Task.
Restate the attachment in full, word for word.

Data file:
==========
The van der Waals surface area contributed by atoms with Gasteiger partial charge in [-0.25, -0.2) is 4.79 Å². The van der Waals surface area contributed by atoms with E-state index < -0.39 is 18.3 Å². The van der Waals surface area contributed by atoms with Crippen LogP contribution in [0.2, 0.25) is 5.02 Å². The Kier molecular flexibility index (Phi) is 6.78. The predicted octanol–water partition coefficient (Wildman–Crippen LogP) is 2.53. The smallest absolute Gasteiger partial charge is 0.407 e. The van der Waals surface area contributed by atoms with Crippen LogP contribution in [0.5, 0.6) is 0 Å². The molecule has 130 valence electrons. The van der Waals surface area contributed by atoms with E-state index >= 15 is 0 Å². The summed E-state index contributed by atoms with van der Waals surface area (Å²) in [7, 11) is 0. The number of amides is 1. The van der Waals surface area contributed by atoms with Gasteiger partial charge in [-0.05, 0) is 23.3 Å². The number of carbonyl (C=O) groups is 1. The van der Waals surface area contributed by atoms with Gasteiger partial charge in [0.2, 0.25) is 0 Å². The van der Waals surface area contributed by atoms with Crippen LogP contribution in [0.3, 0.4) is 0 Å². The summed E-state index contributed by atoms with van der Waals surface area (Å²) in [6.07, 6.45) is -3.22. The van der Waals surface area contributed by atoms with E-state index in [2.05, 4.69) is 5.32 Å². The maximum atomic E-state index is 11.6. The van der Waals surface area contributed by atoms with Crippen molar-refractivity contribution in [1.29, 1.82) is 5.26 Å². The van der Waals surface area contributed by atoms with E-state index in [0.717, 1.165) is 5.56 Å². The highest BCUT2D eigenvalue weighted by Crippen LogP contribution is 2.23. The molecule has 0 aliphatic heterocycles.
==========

The van der Waals surface area contributed by atoms with Gasteiger partial charge in [-0.25, -0.2) is 4.79 Å². The van der Waals surface area contributed by atoms with E-state index < -0.39 is 18.3 Å². The van der Waals surface area contributed by atoms with Crippen LogP contribution in [0.2, 0.25) is 5.02 Å². The Kier molecular flexibility index (Phi) is 6.78. The predicted octanol–water partition coefficient (Wildman–Crippen LogP) is 2.53. The smallest absolute Gasteiger partial charge is 0.407 e. The van der Waals surface area contributed by atoms with Crippen LogP contribution in [0.5, 0.6) is 0 Å². The molecule has 130 valence electrons. The van der Waals surface area contributed by atoms with E-state index >= 15 is 0 Å². The summed E-state index contributed by atoms with van der Waals surface area (Å²) in [7, 11) is 0. The number of amides is 1. The van der Waals surface area contributed by atoms with Gasteiger partial charge in [-0.05, 0) is 23.3 Å². The number of carbonyl (C=O) groups is 1. The van der Waals surface area contributed by atoms with Gasteiger partial charge in [0.2, 0.25) is 0 Å². The van der Waals surface area contributed by atoms with Crippen LogP contribution in [0.3, 0.4) is 0 Å². The summed E-state index contributed by atoms with van der Waals surface area (Å²) in [6.07, 6.45) is -3.22. The van der Waals surface area contributed by atoms with E-state index in [2.05, 4.69) is 5.32 Å². The maximum atomic E-state index is 11.6. The van der Waals surface area contributed by atoms with Crippen molar-refractivity contribution in [1.29, 1.82) is 5.26 Å². The van der Waals surface area contributed by atoms with E-state index in [0.717, 1.165) is 5.56 Å². The highest BCUT2D eigenvalue weighted by Crippen LogP contribution is 2.23. The molecule has 0 aliphatic heterocycles.